May 1.

It blew hard from the north-westward with so dense a haze that it was only during a partial clearing, and when within four miles of Dark Head we had a glimpse of the high perforated rock that stands out more than a mile from the coast to the westward, and is an unerring mark, by which the Cape may always be distinguished : — as we bore away close along the shore we got into smooth water, but, passing " Windy Bay," the squalls that came down the valley compelled us to lower our topsails and keep them down until we had passed the opening.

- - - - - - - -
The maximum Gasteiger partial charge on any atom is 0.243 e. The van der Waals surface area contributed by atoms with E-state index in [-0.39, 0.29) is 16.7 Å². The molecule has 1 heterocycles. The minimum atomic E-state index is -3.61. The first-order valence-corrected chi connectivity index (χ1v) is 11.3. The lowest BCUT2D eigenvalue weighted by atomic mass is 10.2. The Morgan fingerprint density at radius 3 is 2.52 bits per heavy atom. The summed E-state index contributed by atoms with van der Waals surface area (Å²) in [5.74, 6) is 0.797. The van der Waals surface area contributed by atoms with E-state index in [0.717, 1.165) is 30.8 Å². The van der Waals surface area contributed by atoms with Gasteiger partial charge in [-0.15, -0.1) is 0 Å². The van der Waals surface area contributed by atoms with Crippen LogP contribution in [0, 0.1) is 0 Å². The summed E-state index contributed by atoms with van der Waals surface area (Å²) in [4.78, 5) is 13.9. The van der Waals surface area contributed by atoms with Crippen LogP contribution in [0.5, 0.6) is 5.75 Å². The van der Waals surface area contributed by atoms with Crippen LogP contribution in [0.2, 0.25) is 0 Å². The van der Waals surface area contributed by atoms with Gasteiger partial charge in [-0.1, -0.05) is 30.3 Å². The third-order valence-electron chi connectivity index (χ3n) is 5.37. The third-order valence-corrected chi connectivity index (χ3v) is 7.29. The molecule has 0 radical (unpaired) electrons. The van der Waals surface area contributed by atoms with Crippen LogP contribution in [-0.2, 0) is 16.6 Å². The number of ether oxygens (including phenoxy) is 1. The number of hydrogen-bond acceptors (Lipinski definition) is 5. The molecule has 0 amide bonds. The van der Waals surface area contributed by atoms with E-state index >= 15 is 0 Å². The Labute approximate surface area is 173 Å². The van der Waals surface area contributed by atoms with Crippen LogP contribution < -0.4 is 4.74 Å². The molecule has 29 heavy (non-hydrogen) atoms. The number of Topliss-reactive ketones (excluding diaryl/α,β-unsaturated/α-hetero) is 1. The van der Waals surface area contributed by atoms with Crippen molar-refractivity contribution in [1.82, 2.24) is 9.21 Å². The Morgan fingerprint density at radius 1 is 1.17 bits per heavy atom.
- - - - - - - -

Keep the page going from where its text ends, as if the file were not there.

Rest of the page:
The remarkable " Red Crag," near which the flag had been displayed yesterday, came in sight and guided us to America Bay, where we saw the party on the beach launching their boat. Mr. Hickley, their leader, came on board, and he, as well as his boat's crew, looked more like Esquimaux than civilized beings, but filthier far in their dress and persons than any I had ever before seen. Their clothes were literally soaked in oil and smelt most offensively ; they wore boots of penguins' skins with the feathers turned inwards. They told us that the weather had been so tempestuous that until yesterday they had not been able to launch a boat for five weeks ; they had therefore been very unsuccessful at the Sea Elephant fishery, and were disappointed to find that they were not to be removed to " Pig Island " for the winter ; which they describe as being so overrun with these animals, that, to use their own words, " you can hardly land for them." The breed was left there fey Captain Distance, in 1834, and in less than six years have increased in an almost incredible manner, although great numbers are every year killed by the sealers, not only for present subsistence, but salted down for supplies on their voyages to and from the Cape. Some goats had been landed from an American ship some years ago on Possession Island, and were also thriving on the long coarse grass with which it abounds, but still maintained their domestic state, under the protection of the sealers. The party consisted in all of eleven men, one of whom had been on the island for three years : they seemed to have no wish to return to the Cape of Good Hope and were quite contented, having plenty of food. The tongue, nippers, and part of the carcase of the Sea Elephant are eaten by them, and they get a great abundance of a species of rock-fish (probably a Cottus or Notothenia), about the size of a small haddock, with a very large head, which they preserve by drying upon the rocks. The eggs of sea-birds in the breeding season may be collected by boat loads, and are said to be excellent food, particularly that of the albatross, which averages above a pound in weight, and the young birds, when first taken from the nest, are described by them as being quite delicious : it is possible, however, they may have acquired the Esquimaux taste as well as their habits. They described the soil as being good, but they have never planted potatoes or other vegetable, although they have no doubt of their thriving here as the temperature is never very low. Wild ducks are so numerous in a lake on the top of the Red Crag that dogs, trained for the purpose, get them any number whenever they are wanted.